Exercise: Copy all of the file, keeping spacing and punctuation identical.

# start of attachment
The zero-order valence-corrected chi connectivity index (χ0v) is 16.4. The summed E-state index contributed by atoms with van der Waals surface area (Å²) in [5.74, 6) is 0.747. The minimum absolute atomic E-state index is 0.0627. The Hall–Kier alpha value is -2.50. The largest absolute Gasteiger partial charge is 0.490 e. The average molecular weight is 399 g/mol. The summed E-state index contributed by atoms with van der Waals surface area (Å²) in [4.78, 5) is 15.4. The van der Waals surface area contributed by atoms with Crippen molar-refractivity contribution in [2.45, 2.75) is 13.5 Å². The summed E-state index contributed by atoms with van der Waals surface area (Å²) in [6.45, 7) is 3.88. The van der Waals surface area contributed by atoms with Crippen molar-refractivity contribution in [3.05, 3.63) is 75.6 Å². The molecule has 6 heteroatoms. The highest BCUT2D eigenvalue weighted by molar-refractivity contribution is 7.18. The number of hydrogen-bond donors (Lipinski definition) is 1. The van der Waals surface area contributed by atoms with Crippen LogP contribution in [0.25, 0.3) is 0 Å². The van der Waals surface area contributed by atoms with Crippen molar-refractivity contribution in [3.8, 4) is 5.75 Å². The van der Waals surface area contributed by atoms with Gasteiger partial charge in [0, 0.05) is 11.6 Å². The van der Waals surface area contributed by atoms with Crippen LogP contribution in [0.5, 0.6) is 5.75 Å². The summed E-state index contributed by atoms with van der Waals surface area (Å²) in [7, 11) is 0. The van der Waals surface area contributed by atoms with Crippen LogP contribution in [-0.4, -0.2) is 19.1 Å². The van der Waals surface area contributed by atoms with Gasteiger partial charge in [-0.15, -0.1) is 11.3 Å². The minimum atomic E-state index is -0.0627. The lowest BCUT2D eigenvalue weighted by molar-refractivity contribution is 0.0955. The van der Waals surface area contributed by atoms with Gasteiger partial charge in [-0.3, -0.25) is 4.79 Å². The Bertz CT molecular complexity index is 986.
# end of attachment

The zero-order valence-corrected chi connectivity index (χ0v) is 16.4. The summed E-state index contributed by atoms with van der Waals surface area (Å²) in [5.74, 6) is 0.747. The minimum absolute atomic E-state index is 0.0627. The Hall–Kier alpha value is -2.50. The largest absolute Gasteiger partial charge is 0.490 e. The average molecular weight is 399 g/mol. The summed E-state index contributed by atoms with van der Waals surface area (Å²) in [4.78, 5) is 15.4. The van der Waals surface area contributed by atoms with Crippen molar-refractivity contribution in [2.45, 2.75) is 13.5 Å². The summed E-state index contributed by atoms with van der Waals surface area (Å²) in [6.45, 7) is 3.88. The van der Waals surface area contributed by atoms with Crippen molar-refractivity contribution in [3.05, 3.63) is 75.6 Å². The molecule has 6 heteroatoms. The highest BCUT2D eigenvalue weighted by molar-refractivity contribution is 7.18. The number of hydrogen-bond donors (Lipinski definition) is 1. The van der Waals surface area contributed by atoms with Crippen LogP contribution in [0.25, 0.3) is 0 Å². The van der Waals surface area contributed by atoms with Crippen molar-refractivity contribution in [3.8, 4) is 5.75 Å². The van der Waals surface area contributed by atoms with Gasteiger partial charge in [0, 0.05) is 11.6 Å². The van der Waals surface area contributed by atoms with Crippen LogP contribution in [0.5, 0.6) is 5.75 Å². The summed E-state index contributed by atoms with van der Waals surface area (Å²) in [7, 11) is 0. The van der Waals surface area contributed by atoms with Crippen LogP contribution in [-0.4, -0.2) is 19.1 Å². The van der Waals surface area contributed by atoms with Gasteiger partial charge in [-0.15, -0.1) is 11.3 Å². The minimum atomic E-state index is -0.0627. The lowest BCUT2D eigenvalue weighted by molar-refractivity contribution is 0.0955. The van der Waals surface area contributed by atoms with Gasteiger partial charge in [-0.3, -0.25) is 4.79 Å². The Bertz CT molecular complexity index is 986.